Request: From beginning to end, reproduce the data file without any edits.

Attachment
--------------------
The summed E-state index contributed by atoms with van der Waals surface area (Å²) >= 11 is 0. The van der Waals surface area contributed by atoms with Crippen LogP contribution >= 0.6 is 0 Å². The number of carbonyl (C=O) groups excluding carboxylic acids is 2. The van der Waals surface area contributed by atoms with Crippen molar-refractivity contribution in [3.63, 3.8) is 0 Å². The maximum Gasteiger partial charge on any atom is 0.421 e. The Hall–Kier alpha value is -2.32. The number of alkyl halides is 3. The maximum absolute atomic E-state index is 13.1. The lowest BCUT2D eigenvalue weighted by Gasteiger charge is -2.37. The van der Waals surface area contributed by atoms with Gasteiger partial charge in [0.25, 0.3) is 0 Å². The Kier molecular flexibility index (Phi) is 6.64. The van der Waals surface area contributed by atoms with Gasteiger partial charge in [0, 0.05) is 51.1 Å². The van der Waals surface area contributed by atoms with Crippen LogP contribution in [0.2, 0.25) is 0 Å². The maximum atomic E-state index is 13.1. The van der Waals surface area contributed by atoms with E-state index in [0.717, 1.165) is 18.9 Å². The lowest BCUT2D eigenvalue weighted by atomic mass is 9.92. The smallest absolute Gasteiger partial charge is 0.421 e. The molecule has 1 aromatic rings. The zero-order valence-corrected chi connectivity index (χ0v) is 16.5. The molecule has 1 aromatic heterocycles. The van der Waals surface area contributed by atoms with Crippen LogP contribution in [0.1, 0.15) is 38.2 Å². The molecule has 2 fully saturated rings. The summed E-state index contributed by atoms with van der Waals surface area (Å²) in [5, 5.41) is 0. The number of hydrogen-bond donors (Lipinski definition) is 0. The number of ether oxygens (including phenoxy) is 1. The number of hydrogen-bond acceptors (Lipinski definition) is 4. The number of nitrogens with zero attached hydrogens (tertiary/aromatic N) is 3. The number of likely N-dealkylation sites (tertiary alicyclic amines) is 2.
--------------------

The summed E-state index contributed by atoms with van der Waals surface area (Å²) >= 11 is 0. The van der Waals surface area contributed by atoms with Crippen LogP contribution >= 0.6 is 0 Å². The number of carbonyl (C=O) groups excluding carboxylic acids is 2. The van der Waals surface area contributed by atoms with Crippen molar-refractivity contribution in [3.63, 3.8) is 0 Å². The maximum Gasteiger partial charge on any atom is 0.421 e. The Hall–Kier alpha value is -2.32. The number of alkyl halides is 3. The maximum absolute atomic E-state index is 13.1. The lowest BCUT2D eigenvalue weighted by Gasteiger charge is -2.37. The van der Waals surface area contributed by atoms with Gasteiger partial charge in [0.25, 0.3) is 0 Å². The Kier molecular flexibility index (Phi) is 6.64. The van der Waals surface area contributed by atoms with Gasteiger partial charge in [0, 0.05) is 51.1 Å². The van der Waals surface area contributed by atoms with Crippen LogP contribution in [0.2, 0.25) is 0 Å². The maximum atomic E-state index is 13.1. The van der Waals surface area contributed by atoms with E-state index in [0.717, 1.165) is 18.9 Å². The lowest BCUT2D eigenvalue weighted by atomic mass is 9.92. The smallest absolute Gasteiger partial charge is 0.421 e. The molecule has 1 aromatic rings. The zero-order valence-corrected chi connectivity index (χ0v) is 16.5. The molecule has 1 aromatic heterocycles. The van der Waals surface area contributed by atoms with Crippen LogP contribution in [0.1, 0.15) is 38.2 Å². The molecule has 2 fully saturated rings. The summed E-state index contributed by atoms with van der Waals surface area (Å²) in [5, 5.41) is 0. The number of hydrogen-bond donors (Lipinski definition) is 0. The number of ether oxygens (including phenoxy) is 1. The number of hydrogen-bond acceptors (Lipinski definition) is 4. The number of nitrogens with zero attached hydrogens (tertiary/aromatic N) is 3. The number of likely N-dealkylation sites (tertiary alicyclic amines) is 2.